This past weekend, our oldest sarvis bloomed. That’s Juneberry or Serviceberry up north. This is a large, older tree that was seriously damaged when the EMC did a powerline cut some thirty years ago. It’s still hanging in there, and usually blooms some in the spring. Sometimes it comes before the younger trees and sometimes after them. The younger trees are beginning to show a tiny bit of white at their tips, but I don’t know how the coming freeze will affect them. They are pretty frost insensitive, so they’ll probably be all right, but I don’t know when they’ll flower. The redbuds are still going strong, and the crab apples haven’t yet flowered. Sometimes they all come at once, which is wonderful, but it didn’t happen this year.
Here’s some information on the sarvis from the North Carolina Extension’s Gardener’s Toolbox, which is a very helpful site for information on native plants and their uses.
The name “sarvis” or “service” is thought to be a reference to the fact that the flowers are used for altar decorations at Easter if the dogwoods haven’t bloomed yet. They seem to have declined in our area over the past thirty years, and I encourage everybody to try to conserve them. When they are young, the bark looks quite a bit like a young red maple’s bark, but the leaf is obviously different. When they are old, the bark gets heavily fissured and cracked.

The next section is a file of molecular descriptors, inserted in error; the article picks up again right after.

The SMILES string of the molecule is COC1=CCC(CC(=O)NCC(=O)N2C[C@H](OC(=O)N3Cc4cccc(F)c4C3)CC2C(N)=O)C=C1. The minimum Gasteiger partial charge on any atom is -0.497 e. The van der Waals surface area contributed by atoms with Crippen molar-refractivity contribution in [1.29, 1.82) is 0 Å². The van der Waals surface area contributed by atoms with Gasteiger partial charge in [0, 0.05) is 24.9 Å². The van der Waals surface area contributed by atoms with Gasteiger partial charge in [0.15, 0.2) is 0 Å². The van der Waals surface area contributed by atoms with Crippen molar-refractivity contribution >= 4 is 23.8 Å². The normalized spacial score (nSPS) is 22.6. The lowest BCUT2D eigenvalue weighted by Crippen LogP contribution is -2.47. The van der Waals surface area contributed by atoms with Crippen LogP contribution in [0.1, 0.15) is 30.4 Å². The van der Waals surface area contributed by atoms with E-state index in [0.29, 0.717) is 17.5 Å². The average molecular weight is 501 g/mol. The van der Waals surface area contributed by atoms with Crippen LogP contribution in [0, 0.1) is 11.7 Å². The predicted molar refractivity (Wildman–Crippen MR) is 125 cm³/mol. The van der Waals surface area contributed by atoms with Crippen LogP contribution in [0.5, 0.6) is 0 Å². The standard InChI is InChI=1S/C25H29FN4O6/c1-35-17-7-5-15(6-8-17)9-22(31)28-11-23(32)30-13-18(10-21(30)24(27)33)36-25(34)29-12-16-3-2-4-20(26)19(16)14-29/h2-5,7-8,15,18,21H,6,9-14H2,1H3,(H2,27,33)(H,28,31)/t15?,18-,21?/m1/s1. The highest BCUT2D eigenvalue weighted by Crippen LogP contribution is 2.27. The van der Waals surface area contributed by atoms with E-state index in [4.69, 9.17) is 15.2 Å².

This is the only sarvis I’ve seen in bloom in our area. The rest of the white blooming trees I’m seeing are Bradford pear. They look pretty, but they aren’t a desirable tree, despite their frequent use in landscaping. They smell bad, and they are really invasive. Here’s a piece from the Gardener’s Toolbox that explains some of the problems.
For a while North Carolina even had a bounty on the Bradford pear. If you cut one down and brought it in, they’d give you a better tree to plant. I don’t know if the program continues or not, but it was probably the right idea. There are a lot here in my neighborhood that I’d like to cut down.